Demand for additional warehouse space continues to rise. According to warehouse developer Prologis, “for every dollar of U.S. gross domestic product, at least 20% more logistics space is needed than was the case before the COVID-19 pandemic.” Prologis attributes this trend to companies increasing inventory levels to avoid potential disruption. It also points to an increase in e-commerce fulfillment, which “requires about three times the logistics space compared to brick-and-mortar retail.” Instead of looking for a larger facility, however, operations that are short on space can potentially leverage compact racking solutions to increase warehouse capacity.
“Although a warehouse might originally have been configured optimally, it’s not unusual to reach a point where it ends up becoming too small,” explained Pablo Montes, Managing Director of AR Racking. The company is a member of the Rack Manufacturers Institute (RMI).
There are several signs that a building may be growing short on space, he said. “One of the most significant is an increase in customer complaints about late shipments or product damage. Late shipments often mean associates are struggling to find items because storage areas are overstuffed,” Montes noted.
“That shortage of space also makes it difficult to smoothly load, unload, and transport inventory. As a result, products are more likely to be damaged,” he said. “Fortunately, there are a variety of different compact rack solutions that can increase warehouse capacity without adding a new facility.”
Compact Rack Solutions Store More Unit Loads in the Same Square Footage
Compact rack solutions — also known as high-density racks — are systems designed to maximize available space. These systems generate greater warehouse capacity by reducing the number or width of aisles in favor of more storage positions, Montes explained.
“Although compact rack solutions don’t permit direct access to every stored pallet, they dooffer several benefits beyond increased storage capacity,” he said. “These include more organized inventory management and better inventory control.”
Drive-In / Drive-Through Rack
Drive-in and drive-through racks are ideal for storing large quantities of the same product. Their construction integrates uprights and rails upon which two or more pallet loads rest.
Drive-in racks have a single forklift entry point for placing and removing pallet loads. This enables last-in/first-out (LIFO) inventory management. That is, the last load placed in the row will be the first one removed, said Montes.
“In drive-through racking, there is both an entry and an exit for each rack row,” he added. “That configuration supports a first-in/first-out (FIFO) inventory management strategy.”
Because the forklifts enter and back out of drive-in and drive-through racks, driver training is of particular importance. RMI recommends several safety best practices for navigating these structures.
Another high-density storage system, pushback rack incorporates an incline upon which the pallet loads move inside the structure. They feature a series of nested carts that roll on top of rails.
Usually capable of holding up to six pallets per storage lane, a forklift loads pallets into the structure (and removes them) from the front. As each new pallet is loaded, it pushes the pallets behind it back into the racking. This supports LIFO inventory management. When a forklift removes the aisle-facing pallet, gravity impels the pallets behind it to descend to the front.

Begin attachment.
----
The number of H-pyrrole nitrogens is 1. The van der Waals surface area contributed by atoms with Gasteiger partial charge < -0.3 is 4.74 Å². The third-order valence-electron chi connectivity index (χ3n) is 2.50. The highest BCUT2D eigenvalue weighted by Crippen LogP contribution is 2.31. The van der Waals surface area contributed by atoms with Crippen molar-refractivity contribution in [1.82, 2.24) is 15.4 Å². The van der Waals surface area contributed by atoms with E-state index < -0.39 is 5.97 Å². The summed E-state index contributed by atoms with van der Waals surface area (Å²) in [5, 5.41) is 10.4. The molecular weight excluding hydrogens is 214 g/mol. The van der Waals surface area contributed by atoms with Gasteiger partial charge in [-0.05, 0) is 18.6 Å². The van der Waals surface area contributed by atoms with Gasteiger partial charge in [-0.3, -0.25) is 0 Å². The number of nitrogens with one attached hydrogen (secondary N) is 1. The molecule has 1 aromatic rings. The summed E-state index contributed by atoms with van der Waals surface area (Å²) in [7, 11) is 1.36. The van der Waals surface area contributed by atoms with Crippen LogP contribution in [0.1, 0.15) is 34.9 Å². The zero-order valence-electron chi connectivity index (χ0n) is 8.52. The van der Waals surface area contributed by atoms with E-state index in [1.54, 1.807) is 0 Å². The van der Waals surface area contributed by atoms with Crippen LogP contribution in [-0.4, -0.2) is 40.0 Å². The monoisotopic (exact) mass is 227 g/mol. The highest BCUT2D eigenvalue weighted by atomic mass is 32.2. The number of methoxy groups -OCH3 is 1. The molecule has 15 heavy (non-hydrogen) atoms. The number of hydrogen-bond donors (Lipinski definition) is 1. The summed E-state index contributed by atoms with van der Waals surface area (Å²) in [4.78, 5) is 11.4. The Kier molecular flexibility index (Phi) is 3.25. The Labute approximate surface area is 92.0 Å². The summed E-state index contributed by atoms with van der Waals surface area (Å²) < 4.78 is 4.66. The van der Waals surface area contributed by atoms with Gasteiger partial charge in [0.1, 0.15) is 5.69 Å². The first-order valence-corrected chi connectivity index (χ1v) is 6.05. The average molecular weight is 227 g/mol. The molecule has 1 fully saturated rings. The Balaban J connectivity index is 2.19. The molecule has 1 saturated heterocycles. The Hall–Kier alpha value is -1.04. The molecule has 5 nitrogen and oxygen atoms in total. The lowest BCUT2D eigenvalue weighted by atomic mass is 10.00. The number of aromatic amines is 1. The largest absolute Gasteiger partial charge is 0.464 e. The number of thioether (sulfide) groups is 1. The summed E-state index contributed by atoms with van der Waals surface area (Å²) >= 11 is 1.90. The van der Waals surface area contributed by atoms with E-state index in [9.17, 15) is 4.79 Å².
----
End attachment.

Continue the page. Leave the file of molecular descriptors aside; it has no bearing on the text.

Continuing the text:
Pallet Flow Rack
Also known as “gravity flow,” pallet flow racking can hold up to 20 pallets in a single lane. These systems incorporate gravity wheel or roller lanes that slope downward. Forklifts load pallets from the back and remove them from the front for FIFO inventory management.
“Similar systems are available for compressing carton storage in operations handling medium and small loads,” added Montes. “Carton flow rack systems work the same way as pallet flow, increasing warehouse capacity in case- and each-pick applications.”
Semi-Automated Pallet Shuttle Rack
As a semi-automated pallet handling solution, these systems use motorized shuttles for high-density storage. The shuttles autonomously perform the movements inside the racking to move the pallet loads, which rest on rails.
“Apart from reducing the number of work aisles, pallet shuttle rack allows automatic control of the inventory through sensors that count the stored pallets,” Montes noted. Forklifts never enter the system, which can store 50% or more inventory than standard selective rack.
Very Narrow Aisle (VNA) Rack
In VNA rack, the rows of racking are placed as closely as possible while the aisle widths are reduced, explained Montes. “VNA rack does not reduce the number of aisles,” he said. “Instead, it creates an opportunity to potentially add more rows of racking and therefore more storage.”
VNA rack combines the advantages of selective pallet racking — which offers access to every stored load — with high-density compact rack to increase warehouse capacity. “In a VNA system, aisles can be as narrow as 1.5 meters (4.9 feet),” Montes said. “However, they require specialized narrow aisle lift trucks to access the inventory stored in the racks.”
Learn More About Different Types of Rack
Have more warehouse rack layout questions? RMI offers the publication, “Considerations for the Planning and Use of Industrial Steel Storage Racks,” to help. Additionally, the members of RMI are available for consultations, insights, and recommendations. For more information, visit mhi.org/rmi.